Editor's Note: The following is reprinted with the permission of World Politics Review. For more from WPR, sign up for a free trial of their subscription service, get their weekly e-mail, or follow them on Twitter. Alexander K. Bollfrass is a visiting scholar at the Stimson Center. He has written widely on nuclear weapons.
By Alexander K. Bollfrass, World Politics Review
Eight years after Moammar Gadhafi gave up his mail-order nuclear weapons program and chemical munitions in exchange for détente with the West, he has been chased from power by a ragtag rebel army backed by Western airpower. Chances are that Gadhafi regrets his decision to forgo his WMD programs. If he had been armed with nuclear or chemical weapons, NATO might not have intervened when he threatened to massacre his own people.
While Gadhafi's fall is good news, the end of the eccentric colonel's dictatorship now heightens the challenge of getting the Irans and North Koreas of the world to give up their nuclear ambitions in exchange for better relations with the West.
Before the bombs started falling on Tripoli, the intellectual and legal momentum behind such an intervention had been building for years. Through the work of academics and humanitarian advocates, the idea known as the "responsibility to protect," or R2P, has emerged as an increasingly mainstream norm among Western policymakers. R2P emphasizes the responsibility of states to protect their populations and permits international intervention if a government is unable or unwilling to prevent mass atrocities against its people.
In March, the international community did not dither when Gadhafi appeared to be preparing a massacre in Benghazi. R2P was used to justify the first U.N.-sanctioned humanitarian intervention in a sovereign country against the wishes of its government. The architects of the intervention were some of the very same countries that had convinced Gadhafi to give up his weapons of mass destruction eight years earlier: France, Britain and the United States.
Parallel to the humanitarian community's development of the R2P doctrine, another community of foreign policy thinkers, those worried about the spread of nuclear weapons, had worked to promote an idea with very different implications for sovereignty. They reached the conclusion that fear of outside intervention was among the many factors driving governments to build weapons of mass destruction. For this reason, they argued, it was necessary to assuage that fear with the offer of a security guarantee once the government could prove it had abandoned its WMD ambitions. In Libya, this security-assurance principle successfully brought the archpariah of the 1980s back into the international fold in 2003.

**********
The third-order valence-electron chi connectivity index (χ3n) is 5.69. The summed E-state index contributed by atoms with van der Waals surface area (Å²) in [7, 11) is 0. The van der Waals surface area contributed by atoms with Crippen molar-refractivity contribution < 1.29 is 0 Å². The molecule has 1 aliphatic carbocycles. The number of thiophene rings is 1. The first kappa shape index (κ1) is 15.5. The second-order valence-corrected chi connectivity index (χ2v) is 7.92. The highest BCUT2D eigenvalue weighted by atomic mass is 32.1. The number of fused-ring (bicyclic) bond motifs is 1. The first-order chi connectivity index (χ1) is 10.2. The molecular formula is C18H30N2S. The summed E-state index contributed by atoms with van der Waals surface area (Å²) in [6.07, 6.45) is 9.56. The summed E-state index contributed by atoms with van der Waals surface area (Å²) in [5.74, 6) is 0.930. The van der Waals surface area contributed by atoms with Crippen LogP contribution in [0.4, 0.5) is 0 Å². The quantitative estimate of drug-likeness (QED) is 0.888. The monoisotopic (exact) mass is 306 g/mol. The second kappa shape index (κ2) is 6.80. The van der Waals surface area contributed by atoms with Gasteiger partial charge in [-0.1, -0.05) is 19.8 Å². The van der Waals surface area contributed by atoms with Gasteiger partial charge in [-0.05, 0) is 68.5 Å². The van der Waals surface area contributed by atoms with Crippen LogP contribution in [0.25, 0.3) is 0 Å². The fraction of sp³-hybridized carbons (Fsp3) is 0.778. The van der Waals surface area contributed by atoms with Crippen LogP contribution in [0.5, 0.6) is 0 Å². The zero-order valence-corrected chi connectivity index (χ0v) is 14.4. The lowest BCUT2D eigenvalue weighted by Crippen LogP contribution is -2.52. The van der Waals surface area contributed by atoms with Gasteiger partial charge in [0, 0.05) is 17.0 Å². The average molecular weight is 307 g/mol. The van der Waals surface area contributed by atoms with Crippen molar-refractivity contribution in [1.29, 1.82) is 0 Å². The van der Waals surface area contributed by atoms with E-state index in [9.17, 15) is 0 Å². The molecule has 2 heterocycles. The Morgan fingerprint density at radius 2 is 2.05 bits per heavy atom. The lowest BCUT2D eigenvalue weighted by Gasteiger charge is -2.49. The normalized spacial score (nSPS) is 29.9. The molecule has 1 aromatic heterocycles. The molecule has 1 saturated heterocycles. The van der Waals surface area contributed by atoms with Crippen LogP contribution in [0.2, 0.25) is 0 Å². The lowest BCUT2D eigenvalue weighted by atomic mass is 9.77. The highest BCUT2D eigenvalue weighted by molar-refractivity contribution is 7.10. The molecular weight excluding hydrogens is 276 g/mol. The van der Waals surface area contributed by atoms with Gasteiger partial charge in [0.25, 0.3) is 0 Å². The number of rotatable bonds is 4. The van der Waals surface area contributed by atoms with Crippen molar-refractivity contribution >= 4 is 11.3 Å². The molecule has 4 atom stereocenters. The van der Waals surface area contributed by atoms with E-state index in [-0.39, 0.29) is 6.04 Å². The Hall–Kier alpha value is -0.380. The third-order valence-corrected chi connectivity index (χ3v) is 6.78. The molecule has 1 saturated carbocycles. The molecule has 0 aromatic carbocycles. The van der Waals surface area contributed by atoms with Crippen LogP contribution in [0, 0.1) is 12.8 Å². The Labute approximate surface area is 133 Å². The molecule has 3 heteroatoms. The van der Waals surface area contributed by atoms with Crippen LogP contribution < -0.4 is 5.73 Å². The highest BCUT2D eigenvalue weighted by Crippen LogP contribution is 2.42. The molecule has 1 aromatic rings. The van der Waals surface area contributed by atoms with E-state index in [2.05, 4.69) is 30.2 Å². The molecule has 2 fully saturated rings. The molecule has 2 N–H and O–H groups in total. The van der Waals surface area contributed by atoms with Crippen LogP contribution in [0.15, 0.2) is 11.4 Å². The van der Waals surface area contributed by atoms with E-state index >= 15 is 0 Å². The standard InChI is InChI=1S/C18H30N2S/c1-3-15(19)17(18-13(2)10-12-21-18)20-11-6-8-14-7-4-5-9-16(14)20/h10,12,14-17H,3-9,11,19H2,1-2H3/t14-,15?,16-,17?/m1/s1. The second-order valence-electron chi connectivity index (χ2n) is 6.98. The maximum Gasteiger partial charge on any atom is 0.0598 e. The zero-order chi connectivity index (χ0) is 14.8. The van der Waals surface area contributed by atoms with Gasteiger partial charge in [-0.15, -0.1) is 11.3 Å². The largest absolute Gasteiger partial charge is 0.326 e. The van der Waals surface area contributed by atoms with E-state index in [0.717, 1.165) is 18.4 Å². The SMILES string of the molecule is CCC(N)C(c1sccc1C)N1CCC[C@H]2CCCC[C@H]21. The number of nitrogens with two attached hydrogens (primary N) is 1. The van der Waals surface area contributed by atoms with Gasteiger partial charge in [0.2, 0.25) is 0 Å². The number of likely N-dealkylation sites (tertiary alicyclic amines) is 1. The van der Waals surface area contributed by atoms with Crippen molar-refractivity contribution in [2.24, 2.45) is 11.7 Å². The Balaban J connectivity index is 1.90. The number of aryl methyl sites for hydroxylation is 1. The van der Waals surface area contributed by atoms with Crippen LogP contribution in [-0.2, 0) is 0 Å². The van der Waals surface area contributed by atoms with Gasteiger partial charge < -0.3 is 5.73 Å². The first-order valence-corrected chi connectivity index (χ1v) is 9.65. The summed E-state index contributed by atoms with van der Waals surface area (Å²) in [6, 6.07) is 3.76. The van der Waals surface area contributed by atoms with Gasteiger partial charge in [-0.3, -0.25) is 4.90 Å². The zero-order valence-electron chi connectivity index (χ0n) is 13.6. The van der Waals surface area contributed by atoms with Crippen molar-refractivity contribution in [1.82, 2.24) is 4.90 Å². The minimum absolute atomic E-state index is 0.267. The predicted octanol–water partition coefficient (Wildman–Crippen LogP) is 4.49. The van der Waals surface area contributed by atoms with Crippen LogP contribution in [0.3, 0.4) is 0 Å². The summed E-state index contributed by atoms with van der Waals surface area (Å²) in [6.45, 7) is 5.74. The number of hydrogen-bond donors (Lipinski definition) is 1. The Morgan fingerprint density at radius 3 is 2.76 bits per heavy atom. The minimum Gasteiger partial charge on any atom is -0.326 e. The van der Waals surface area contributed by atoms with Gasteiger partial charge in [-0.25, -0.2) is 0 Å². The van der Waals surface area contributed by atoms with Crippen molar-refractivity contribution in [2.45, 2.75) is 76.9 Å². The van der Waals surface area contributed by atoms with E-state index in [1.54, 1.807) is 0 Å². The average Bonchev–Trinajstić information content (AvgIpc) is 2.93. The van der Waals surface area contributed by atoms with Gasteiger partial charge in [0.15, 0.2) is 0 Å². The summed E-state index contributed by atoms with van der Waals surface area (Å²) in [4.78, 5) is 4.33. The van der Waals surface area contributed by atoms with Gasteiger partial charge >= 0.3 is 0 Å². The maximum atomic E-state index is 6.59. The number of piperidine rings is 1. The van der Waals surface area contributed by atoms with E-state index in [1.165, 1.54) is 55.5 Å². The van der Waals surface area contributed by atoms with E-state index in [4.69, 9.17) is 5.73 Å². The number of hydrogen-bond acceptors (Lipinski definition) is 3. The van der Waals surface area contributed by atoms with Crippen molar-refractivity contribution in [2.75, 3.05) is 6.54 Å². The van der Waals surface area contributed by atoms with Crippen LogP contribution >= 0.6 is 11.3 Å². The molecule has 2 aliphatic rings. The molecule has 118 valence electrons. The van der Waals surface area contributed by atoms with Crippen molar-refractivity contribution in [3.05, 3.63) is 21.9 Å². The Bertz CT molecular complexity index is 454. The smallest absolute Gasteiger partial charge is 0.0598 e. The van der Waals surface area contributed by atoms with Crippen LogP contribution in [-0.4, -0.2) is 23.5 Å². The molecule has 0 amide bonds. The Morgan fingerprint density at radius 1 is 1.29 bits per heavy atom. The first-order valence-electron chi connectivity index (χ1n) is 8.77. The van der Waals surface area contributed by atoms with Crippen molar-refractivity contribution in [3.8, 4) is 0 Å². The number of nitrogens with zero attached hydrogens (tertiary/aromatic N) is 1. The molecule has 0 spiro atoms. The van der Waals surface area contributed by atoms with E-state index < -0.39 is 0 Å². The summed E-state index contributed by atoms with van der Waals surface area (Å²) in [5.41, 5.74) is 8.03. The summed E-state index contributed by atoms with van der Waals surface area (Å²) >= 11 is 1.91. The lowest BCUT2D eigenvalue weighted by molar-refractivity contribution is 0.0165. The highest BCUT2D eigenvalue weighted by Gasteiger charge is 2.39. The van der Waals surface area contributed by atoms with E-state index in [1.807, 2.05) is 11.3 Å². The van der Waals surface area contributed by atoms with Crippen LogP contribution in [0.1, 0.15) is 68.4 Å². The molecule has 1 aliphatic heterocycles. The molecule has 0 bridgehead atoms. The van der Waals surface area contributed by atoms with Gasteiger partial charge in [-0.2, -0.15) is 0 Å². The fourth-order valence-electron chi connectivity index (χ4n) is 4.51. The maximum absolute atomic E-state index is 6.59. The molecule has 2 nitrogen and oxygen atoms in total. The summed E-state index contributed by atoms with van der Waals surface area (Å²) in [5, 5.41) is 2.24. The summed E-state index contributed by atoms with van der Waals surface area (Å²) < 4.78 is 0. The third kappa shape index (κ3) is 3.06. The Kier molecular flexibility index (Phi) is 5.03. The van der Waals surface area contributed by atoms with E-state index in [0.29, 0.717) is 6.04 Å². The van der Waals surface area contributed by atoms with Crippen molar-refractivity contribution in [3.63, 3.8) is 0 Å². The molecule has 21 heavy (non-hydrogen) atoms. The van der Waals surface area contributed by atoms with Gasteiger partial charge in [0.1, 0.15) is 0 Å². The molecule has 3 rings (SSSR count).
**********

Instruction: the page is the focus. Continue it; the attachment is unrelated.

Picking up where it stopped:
The contradictory doctrinal developments in humanitarian and security circles are not abstract intellectual exercises; they have practical implications. In light of the Islamic Republic's crushing of the Green Movement in 2009, it takes little imagination to see a Libya-like situation emerge in Iran. Iranian leaders weighing the pros and cons of coming clean over their country's nuclear program might look closely at what happened to Gadhafi after he surrendered his weapons program. They might also consider Saddam Hussein and his nonexistent weapons of mass destruction, while contrasting both these dictators with Kim Jong Il and his unpunished nuclear roguery and human rights violations. They might come to the conclusion that nuclear weapons are useful. In fact, we need not speculate about such a scenario, for this is essentially what Iranian Supreme Leader Ayatollah Ali Khamenei said at the start of the Libyan campaign.
The Iranians are not the only ones learning this lesson, one that sets the stage for a future in which nuclear weapons are prized as a counterweight to the threat of international intervention represented by R2P and its inherent challenge to state sovereignty. Instead of greater openness and West-friendly behavior, the response of the rogue states would be deeper retrenchment under the cover of asymmetric WMD capabilities.
How can the West make clear that these governments do not need such weapons to protect themselves, while at the same time emphasizing that mass violence against civilians is intolerable?
After Libya, it will no longer be credible to issue security guarantees while denying the possibility of a future humanitarian intervention. Therefore, the least-bad option is to explicitly address R2P in any future bargaining to bring proliferators in from the cold. When forgoing regime change in exchange for the verified renunciation of weapons of mass destruction, the West should include a clause in any agreements negotiated with these nations that they do not have carte blanche with their populations and that mass atrocities might still provoke an intervention. Such an R2P clause might make these bargains harder to strike, but it would squarely address the elephant in the negotiating room.
While nuclear and other indiscriminately destructive weapons might seem to offer short-term protection against an interventionist West, they cannot protect abusive regimes against their own people in the long run. The Soviet Union's massive nuclear arsenal did nothing to prevent its disappearance, nor did apartheid South Africa's nuclear arms uphold its system of racial oppression.
That is not to minimize the grave threat that weapons of mass destruction pose to global security. Every available tool - including security assurances - must be used to combat them. Yet these assurances cannot be absolute, and must make it clear that mass violence against civilians will not be tolerated under any circumstances.
The views expressed in this article are solely those of Alexander K. Bollfrass.